Hello again, my hearties.
I haven't done much the last two days. I went to the store on Saturday afternoon to get the paper. It is a civilized thing to do, to read a weekend paper, and I am making a habit of it.
The paper used to be a major read. I remember my friend's uncle in Port Williams. Lived down the road from me. He worked on a farm, and lived with his sister in the farm's tenement property. A house owned by the farm that someone whom they liked and trusted enough could live there. Anyway, when I visited Reg after lunch on Saturday, because he was there to visit his grandmother and uncle and aunt, Basil would be there reading the Saturday paper before returning to work. I'll never forget him reading away and just becoming immersed in the Saturday paper. It inspired me.
In university, I would often buy the paper and read it between classes. It made me feel erudite to be seen with the newspaper, although in retrospect, it likely made me look like more of a nerd than I would like. I also subscribed to Newsweek magazine for a time, and Time and MacLean's over the years, too. But I digress.
I kept reading the paper and subscribed to it many times over the years after university and during my working years. Like I stated above, it was a civilized thing to do. I even subscribed to both daily Halifax papers for some time. The Daily News in its prime covered crime like nobody's business, while the Chronicle Herald was more staid and stodgy not only its reportage, but in the writing of its articles. Even the letters to the editor were always edited to include the 'Dear Sir" salutation until 15 years or so ago. Old habits died hard.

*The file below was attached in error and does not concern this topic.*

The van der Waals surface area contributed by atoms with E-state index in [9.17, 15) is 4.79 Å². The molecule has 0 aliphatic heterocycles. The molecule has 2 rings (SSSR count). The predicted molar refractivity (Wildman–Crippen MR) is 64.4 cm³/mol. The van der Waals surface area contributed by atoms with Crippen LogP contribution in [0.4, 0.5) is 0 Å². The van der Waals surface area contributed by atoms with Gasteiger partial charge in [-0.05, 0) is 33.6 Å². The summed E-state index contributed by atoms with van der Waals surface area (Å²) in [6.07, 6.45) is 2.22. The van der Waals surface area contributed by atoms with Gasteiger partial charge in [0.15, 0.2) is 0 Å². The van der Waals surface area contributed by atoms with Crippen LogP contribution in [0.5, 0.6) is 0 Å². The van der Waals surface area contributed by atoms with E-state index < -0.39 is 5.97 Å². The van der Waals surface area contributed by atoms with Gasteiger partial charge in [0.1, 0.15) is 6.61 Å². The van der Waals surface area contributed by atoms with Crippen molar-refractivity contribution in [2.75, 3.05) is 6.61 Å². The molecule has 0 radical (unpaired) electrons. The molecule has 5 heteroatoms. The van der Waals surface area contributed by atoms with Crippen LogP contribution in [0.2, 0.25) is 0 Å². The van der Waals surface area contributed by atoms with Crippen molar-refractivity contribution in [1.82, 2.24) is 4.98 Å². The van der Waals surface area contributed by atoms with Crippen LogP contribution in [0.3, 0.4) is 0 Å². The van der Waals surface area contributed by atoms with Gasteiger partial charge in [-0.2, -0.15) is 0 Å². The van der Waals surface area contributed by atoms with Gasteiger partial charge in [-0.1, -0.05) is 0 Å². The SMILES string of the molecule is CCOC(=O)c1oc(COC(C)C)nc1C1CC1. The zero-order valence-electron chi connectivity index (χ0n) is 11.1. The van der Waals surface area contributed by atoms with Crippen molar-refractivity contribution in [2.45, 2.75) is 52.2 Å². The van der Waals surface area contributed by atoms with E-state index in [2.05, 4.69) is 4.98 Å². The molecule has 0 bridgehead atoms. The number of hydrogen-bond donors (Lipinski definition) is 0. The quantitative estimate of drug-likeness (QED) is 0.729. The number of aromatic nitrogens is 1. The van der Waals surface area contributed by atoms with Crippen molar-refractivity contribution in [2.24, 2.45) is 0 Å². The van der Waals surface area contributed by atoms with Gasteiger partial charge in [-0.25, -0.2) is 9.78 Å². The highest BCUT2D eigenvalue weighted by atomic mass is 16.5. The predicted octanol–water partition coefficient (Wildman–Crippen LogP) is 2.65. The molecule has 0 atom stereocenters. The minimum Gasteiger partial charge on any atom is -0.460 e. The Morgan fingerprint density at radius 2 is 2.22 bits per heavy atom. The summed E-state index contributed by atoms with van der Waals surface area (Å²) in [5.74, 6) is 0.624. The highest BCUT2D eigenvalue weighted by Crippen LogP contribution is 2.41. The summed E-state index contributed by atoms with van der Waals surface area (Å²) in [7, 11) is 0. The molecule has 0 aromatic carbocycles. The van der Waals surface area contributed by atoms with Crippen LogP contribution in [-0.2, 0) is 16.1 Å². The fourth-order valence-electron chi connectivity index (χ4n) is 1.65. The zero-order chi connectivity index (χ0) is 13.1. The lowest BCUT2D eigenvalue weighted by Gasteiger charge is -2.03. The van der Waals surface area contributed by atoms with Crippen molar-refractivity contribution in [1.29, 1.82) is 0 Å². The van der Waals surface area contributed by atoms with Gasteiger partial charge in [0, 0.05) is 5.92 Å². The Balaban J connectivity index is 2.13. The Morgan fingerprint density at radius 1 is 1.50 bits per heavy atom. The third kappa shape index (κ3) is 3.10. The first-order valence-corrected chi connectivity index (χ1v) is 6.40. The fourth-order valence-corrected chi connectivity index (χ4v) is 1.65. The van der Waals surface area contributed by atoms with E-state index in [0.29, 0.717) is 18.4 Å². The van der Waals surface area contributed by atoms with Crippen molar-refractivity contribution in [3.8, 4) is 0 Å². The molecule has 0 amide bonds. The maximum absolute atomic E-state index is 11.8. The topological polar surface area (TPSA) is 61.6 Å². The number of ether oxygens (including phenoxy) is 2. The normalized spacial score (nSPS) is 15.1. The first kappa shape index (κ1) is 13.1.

When the Daily News went away in 2008, it was a shadow of its former self. It had long since fired most of its reporters and relied increasingly on wire service content, plus a slew of columnists who were likely just paid a fee to produce their columns, thereby saving the paper money in salaries. The columnists prattled on about whatever. If the topic was something that interested me, I would read it; otherwise, I would not and not be any poorer for it.
After the DN folded, the Chronicle Herald had no competitor to speak of, so it quickly cancelled the Sunday paper. The Mail-Star, the afternoon paper, had gone away some time before that. It just wasn't there any more.
Say, do you know why it's called the Chronicle Herald, and why the afternoon paper, The Mail-Star? It is because the papers were once separate entities. The Morning Chronicle and the Halifax Herald were competing morning papers. The Daily Star and the Evening Mail were published later on that day. In 1949, the papers merged to form the Chronicle Herald and the Mail-Star. The Mail-Star mostly repeated the content from the morning papers in its latter years, but made an effort to update the stories from the morning paper in its early years. Updated articles. Different pictures. But seldom content that wasn't in the morning paper in some form. In its final years, the Mail-Star was published on Saturday at nearly the same moment the morning paper was. You would see them both by 10 or so in the morning on Saturdays.
When I go to the archives, I look at both sets of papers when I am researching a cold case. Updated articles. Different pictures. Worth the effort.
And if a fella had the time, he could do worse than to look at all the crime articles in the Daily News from, say, 1983 through to 1992 or so, when the paper was sold to Southam from Harry Steele, I think it was. That is when the paper began its slow decline, in my opinion. Those many articles could be downloaded to one's hard drive and form a pretty good view of crime in this city during that period of time.
But back to my Saturdays. I can read the weekend paper in maybe 15 minutes. The sections are short and have too much wired copy in them. The local content is less and less, with fewer articles of interest. But I feel I should make an effort to support the paper, at least on weekends. Without a daily paper in this city, we would be poorer for it. It is a different experience to read a paper on a computer or a tablet. There is no substitute for reading an actual newspaper over one's coffee and brunch. I hope I can get to do it for many years to come.
Hope does spring eternal.
Hmm. What does naivete spring, anyway?
See you tomorrow.